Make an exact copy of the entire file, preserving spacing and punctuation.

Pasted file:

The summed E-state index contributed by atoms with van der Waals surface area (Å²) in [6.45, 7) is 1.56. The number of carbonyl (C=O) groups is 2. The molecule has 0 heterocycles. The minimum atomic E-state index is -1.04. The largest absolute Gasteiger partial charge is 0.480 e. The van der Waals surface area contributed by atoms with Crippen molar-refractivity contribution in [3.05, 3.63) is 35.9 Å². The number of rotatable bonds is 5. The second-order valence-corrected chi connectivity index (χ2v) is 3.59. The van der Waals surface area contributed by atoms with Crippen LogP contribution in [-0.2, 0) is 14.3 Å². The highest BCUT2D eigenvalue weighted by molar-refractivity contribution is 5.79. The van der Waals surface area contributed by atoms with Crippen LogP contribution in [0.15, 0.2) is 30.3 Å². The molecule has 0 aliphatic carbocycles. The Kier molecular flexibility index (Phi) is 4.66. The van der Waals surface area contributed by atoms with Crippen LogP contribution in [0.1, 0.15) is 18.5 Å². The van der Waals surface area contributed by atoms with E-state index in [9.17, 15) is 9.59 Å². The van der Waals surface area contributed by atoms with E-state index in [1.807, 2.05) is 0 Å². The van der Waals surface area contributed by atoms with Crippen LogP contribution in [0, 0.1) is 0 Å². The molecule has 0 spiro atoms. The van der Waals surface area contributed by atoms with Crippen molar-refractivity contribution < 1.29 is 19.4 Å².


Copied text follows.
The summed E-state index contributed by atoms with van der Waals surface area (Å²) in [6.45, 7) is 1.56. The number of carbonyl (C=O) groups is 2. The molecule has 0 heterocycles. The minimum atomic E-state index is -1.04. The largest absolute Gasteiger partial charge is 0.480 e. The van der Waals surface area contributed by atoms with Crippen molar-refractivity contribution in [3.05, 3.63) is 35.9 Å². The number of rotatable bonds is 5. The second-order valence-corrected chi connectivity index (χ2v) is 3.59. The van der Waals surface area contributed by atoms with Crippen LogP contribution in [-0.2, 0) is 14.3 Å². The highest BCUT2D eigenvalue weighted by molar-refractivity contribution is 5.79. The van der Waals surface area contributed by atoms with Crippen LogP contribution in [0.15, 0.2) is 30.3 Å². The molecule has 0 aliphatic carbocycles. The Kier molecular flexibility index (Phi) is 4.66. The van der Waals surface area contributed by atoms with Crippen LogP contribution in [0.1, 0.15) is 18.5 Å². The van der Waals surface area contributed by atoms with E-state index in [9.17, 15) is 9.59 Å². The van der Waals surface area contributed by atoms with E-state index in [1.807, 2.05) is 0 Å². The van der Waals surface area contributed by atoms with Crippen LogP contribution in [0, 0.1) is 0 Å². The molecule has 0 spiro atoms. The van der Waals surface area contributed by atoms with Crippen molar-refractivity contribution < 1.29 is 19.4 Å².